Company Leaders and Laggards Emerge; US$185 Billion in Lost Shareholder Value Seen Among Utilities Failing to Keep Pace; Solar and Wind Generation ‘Can Now Consistently Outbid Fossil-Fuel-Based Generation’
A new report published today by The Institute for Energy Economics and Financial Analysis (IEEFA) shows how economies can make billions on solar and wind investment, and avoid the huge financial losses suffered by European utilities which bet on coal and other thermal power.
Commenting on news that the Turnbull government will not place curbs on LNG exports, Bruce Robertson, Gas/LNG Australasia analyst at IEEFA said:
“The so called gas ‘crisis’ in Australia is not about supply. It is about a business model engineered by four energy companies – BHP, Origin Energy, Santos and Shell – to restrict supply to Australians in order to force prices up.
Commenting on the Santos announcement that itexpects to recognise an impairment of GLNG of approximately US$870 million after tax, predominantly due to lower oil prices, Bruce Robertson, IEEFA Gas/LNG Australasia analyst said:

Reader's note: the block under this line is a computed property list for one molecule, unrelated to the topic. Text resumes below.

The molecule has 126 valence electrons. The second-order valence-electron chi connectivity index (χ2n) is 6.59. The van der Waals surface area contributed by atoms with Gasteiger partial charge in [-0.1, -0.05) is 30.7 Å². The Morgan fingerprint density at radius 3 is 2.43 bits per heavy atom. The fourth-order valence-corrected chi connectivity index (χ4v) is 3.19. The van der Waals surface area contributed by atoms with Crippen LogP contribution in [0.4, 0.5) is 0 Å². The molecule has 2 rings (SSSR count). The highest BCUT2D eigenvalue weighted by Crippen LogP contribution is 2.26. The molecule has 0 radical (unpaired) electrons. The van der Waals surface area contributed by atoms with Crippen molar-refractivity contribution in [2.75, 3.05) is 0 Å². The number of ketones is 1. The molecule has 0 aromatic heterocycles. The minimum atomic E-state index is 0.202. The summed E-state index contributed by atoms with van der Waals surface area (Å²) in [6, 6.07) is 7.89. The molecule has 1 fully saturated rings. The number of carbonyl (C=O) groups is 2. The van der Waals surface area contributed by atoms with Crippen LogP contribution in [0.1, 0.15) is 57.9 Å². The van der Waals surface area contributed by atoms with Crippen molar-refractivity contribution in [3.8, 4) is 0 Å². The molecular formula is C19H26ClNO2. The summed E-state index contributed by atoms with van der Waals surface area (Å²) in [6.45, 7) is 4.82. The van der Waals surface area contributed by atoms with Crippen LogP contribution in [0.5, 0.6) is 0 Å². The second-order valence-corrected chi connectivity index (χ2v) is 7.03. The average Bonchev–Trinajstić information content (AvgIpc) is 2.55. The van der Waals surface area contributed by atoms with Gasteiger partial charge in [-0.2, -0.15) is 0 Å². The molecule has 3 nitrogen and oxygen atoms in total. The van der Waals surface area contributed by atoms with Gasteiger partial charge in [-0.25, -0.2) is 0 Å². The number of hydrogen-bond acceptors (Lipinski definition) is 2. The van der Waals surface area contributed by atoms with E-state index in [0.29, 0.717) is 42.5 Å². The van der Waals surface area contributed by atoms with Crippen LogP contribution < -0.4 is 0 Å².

Responding to the construction of a new 622 km-long Northern Gas Pipeline owned by private business Jemena, Bruce Robertson, Gas/LNG Australasia analyst for the Institute for Energy Economics and Financial Analysis (IEEFA) said:
“Another privately owned pipeline in Australia will only fuel the gas price crisis, not lesson it as the majority of such pipelines are not subject to any pricing regulation and are hideously profitable.
New analysis from the Institute of Energy Economics and Financial Analysis (IEEFA) shows that the Hume Coal project in the Southern Highlands of New South Wales will find it hard to compete with higher-quality coking coal mines in the region.
Commenting on the increase in electricity prices by up to 20% on July 1, Bruce Robertson, Gas/LNG Australasia analyst for the Institute for Energy Economics and Financial Analysis said: “Australians need answers for why gas prices have fallen globally in recent years while here they have risen to levels above the north Asian market, the most expensive market for gas.
Commenting on reports that Energy Minister Piyush Goyal said India would be forced to keep importing coal, including from the proposed Carmichael mine in Queensland, Tim Buckley, Director of Energy Finance Studies Australasia at IEEFA said:
Some Indian power plants may have been designed to run on foreign coal, but they can no longer afford to do so. This can be seen by the economics of Adani Power’s 4.6GW Mundra import coal-fired power plant and Tata Power’s 4.0GW Mundra plant, both of which are no longer competitive.
Commenting on reports that the Carmichael mine has been given the final go ahead from the Adani’s Indian Parent, Adani Enterprises Ltd Tim Buckley, Director of Energy Finance Studies, Australasia for IEEFA said: